— Mobile Technology
Mutator silences your iPhone, no exceptions
Mutator is a simple headphone jack topper that silences your iOS device with a simple twist
Smartphones can be hard to shut up, which is where the ominously named Mutator enters the equation. Designed for the iPhone, iPad, and iPod Touch, Mutator is a pyramid-shaped switch that plugs into the headphone jack to make muting simple.
The Mutator sits in the headphone socket permanently and is activated by a 90-degree twist. In the Off position it does absolutely nothing, allowing you to use your iOS device as usual, but twist it into the On position and it mutes all sounds coming from the device apart from alarms you have set manually.
The iOS devices mentioned previously already have a type of mute button known as the "Ring/Silent" switch, but this only blocks certain sounds such as the ringer. Other sounds, including those emanating from Siri, text messages, video, music, apps, mail alerts, and the camera, will still be audible. Which is risky when you're in an environment where a smartphone sound could cause considerable embarrassment. Mutator solves this problem by muting almost everything.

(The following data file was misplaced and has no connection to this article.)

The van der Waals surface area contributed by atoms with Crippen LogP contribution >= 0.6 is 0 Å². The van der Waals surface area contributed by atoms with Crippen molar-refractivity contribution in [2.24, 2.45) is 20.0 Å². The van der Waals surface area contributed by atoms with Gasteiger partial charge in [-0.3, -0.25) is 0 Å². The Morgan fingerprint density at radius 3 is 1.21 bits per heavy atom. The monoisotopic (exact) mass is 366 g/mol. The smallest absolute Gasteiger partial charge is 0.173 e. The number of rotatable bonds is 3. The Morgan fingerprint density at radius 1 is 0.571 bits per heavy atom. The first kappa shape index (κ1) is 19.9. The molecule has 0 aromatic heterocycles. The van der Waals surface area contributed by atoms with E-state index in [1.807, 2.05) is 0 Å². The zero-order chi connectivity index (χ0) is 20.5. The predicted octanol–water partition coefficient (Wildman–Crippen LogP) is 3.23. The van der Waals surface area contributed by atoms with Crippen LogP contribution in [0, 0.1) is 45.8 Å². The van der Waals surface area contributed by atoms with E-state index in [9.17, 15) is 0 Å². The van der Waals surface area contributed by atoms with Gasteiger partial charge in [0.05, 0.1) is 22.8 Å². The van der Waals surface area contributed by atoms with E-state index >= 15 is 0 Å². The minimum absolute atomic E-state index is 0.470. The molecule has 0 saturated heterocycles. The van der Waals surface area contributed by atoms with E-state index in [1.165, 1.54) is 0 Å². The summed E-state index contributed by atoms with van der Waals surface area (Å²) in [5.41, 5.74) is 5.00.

Mutator creator, Ron Adair from Salt Lake City, Utah, is seeking to bring the product to market with the help of a Kickstarter campaign. Funds raised will be used to create production-level prototypes, buy tooling and assembly equipment and design the packaging. One Mutator costs US$16, with $8 extra required for shipping outside the US.
Aldair explains the thinking behind Mutator in the following video.
Source: Mutator on Kickstarter
About the Author
Dave is a technology journalist with a ravenous appetite for gadgets, gizmos, and gubbins. He's based in the U.K., and from his center of operations writes about all facets of modern and future technology. He has learned more in his five years writing for the Web than he did in 11 years at school, and with none of the boring subjects thrown in to the mix.
All articles by Dave Parrack
Is it just me that thinks it's ridiculous that there is no native silent feature?
The company that provides such a feature poor phone gets rewarded by the public to the point it becomes the richest company in human history.
Why can I not replace the battery on an iPhone? Why can I not add additional memory? Why can I not Swype? Why can I not watch flash animations/video? Why must it only communicate with my files through iTunes? Why doesn't it play all the video/music formats?
I am at a complete loss as to why they are so popular when they are the least interoperatable and most expensive.
What is it? Can somebody please explain?
Why can I not replace the battery on an iPhone?
Why can I not Swype?